Apr 22 2011

Earth Day and Good Friday

Today two days that are very important to me happen to fall on the same day—Good Friday and Earth Day.  I’m sure most people will not draw a connection between the two but there most certainly is one.  In fact, for Christians there are many things that connect Good Friday and Earth Day.  For starters, the one whose death on the Cross we remember today is also the one the Bible tells us was responsible for creating the earth.  The apostle Paul referred to Jesus as “the image of the invisible God, the firstborn over all creation.  For by him all things were created: things in heaven and on earth…” (Colossians 1:15-16)

The Bible also connects Jesus and the earth when we are told “God so loved the world that He gave His one and only Son, that whoever believes in him shall not perish but have eternal life.” (John 3:16)  The basis for God’s incredible gift of Jesus was His love for the world.  This includes not just humans but all of His Creation.  It is clear from Jesus’ own teachings that he, too, love this planet we call home.

In our pride we tend to think of the salvation made possible on Good Friday as being intended only for humans.  The Bible says something very different.  What Jesus did on the Cross that first Good Friday affects all of Creation.  Paul says in the Book of Romans that Creation shares our same hope.  He writes: “The creation waits in eager expectation for the sons of God to be revealed.  For the creation was subjected to frustration, not by its own choice, but by the will of the one who subjected it, in hope that the creation itself will be liberated from its bondage to decay and brought into the glorious freedom of the children of God.” (8:18-21)

People read the Book of Revelation and get all excited about the “streets of gold” in heaven.  They sometimes fail to see that we are promised in these same pages “a new heaven and a new earth.”  (Revelation 21:1)  The earth will also be glorified and renewed.  The One who died on the cross on Good Friday makes “all things new.”

Considering the fact that Jesus’ death on the Cross would benefit all of Creation is it any wonder that on that first Good Friday “darkness came over the whole land until the ninth hour, for the sun stopped shining?” (Luke 23:44-45)  Even the earth was humbled by what Jesus did for us on the Cross. 

I’m glad that this year Earth Day and Good Friday fall on the same day.  It gives us a chance to pause and remember some very important truths—truths we might not reflect on or connect otherwise.  I give thanks for my wonderful Savior and for the truth that his redemptive act on the Cross was for all the world and that this includes me too.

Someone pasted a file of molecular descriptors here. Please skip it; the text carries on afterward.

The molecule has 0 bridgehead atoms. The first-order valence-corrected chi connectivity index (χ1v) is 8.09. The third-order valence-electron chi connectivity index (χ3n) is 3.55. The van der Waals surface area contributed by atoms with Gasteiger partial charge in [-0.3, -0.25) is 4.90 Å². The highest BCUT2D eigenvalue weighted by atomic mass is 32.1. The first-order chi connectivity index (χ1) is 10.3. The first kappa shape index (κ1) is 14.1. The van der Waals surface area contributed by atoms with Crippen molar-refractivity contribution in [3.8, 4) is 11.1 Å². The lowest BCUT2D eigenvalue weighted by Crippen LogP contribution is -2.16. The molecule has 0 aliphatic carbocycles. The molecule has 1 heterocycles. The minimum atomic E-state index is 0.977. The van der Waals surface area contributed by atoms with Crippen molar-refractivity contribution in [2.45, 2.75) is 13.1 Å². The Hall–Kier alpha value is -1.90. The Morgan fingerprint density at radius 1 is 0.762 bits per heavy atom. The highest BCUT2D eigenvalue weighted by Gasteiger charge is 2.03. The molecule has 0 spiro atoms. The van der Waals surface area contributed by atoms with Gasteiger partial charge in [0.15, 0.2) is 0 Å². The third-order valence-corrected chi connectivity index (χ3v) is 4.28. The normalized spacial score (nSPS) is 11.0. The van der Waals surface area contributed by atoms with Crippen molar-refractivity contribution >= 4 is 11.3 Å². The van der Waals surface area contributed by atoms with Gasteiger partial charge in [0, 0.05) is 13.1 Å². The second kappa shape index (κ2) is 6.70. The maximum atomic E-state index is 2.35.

(I took the top image several years ago at Hensley Settlement in the Cumberland Gap National Historical Park.  The bottom image was taken last week of the Hana Coast from the Hana Highway in Hawaii.)

Apr 13 2011

Embracing Idleness

A couple of weeks ago I shared with you about my discovering the poetry of Mary Oliver. In addition to ordering a number of her volumes of poems I also purchased a book by Thomas W. Mann called God of Dirt: Mary Oliver and the Other Book of God. This book not only does an excellent job of discussing the spiritual side of Oliver’s poetry, it also has much to say in general about the role of creation in spirituality.

In his book Mann says “The first order of a spiritual attitude toward the world is simply to pay attention to our place in it.” He goes on to add, “This requirement may seem so obvious that it is needless to say, but, in fact, most of us do not pay attention to the natural world in our everyday lives.” Mann points out that our failure to take time to pay attention to the world around us “produces the incapability of experiencing an epiphany.” He next quotes a passage from one of Mary Oliver’s poems: “Listen, says ambition, nervously shifting her weight from one boot to another–why don’t you get going? For there I am, in the mossy shadows, under the trees. And to tell the truth I don’t want to let go of the wrists of idleness, I don’t want to sell my life for money, I don’t even want to come in out of the rain.”  

Mann explains that if we are to experience God in nature we will have to learn to be idle; he writes, “Paying attention requires idleness, and far from being the Devil’s workshop, this is sacred, Sabbath time.” This is something I needed to hear. I tend to avoid idleness like the plague. It’s hard for me to be still and yet God says to us through the Psalmist, “Be still and know that I am God.” (46:10) My fast paced life and also my fast paced photography (Rob Sheppard says I remind him of a jackrabbit taking pictures) no doubt limits the opportunities God is given to speak to me through His “other book”–His Creation.

I must somehow learn to embrace idleness and make it what it should be, “sacred, Sabbath time.” It won’t be easy but because I hate the thought of missing out on God’s revelation just because I’m too busy to pay attention I’m going to give it a try.


 (I took the two images above yesterday on the Hana Highway on Maui, Hawaii.)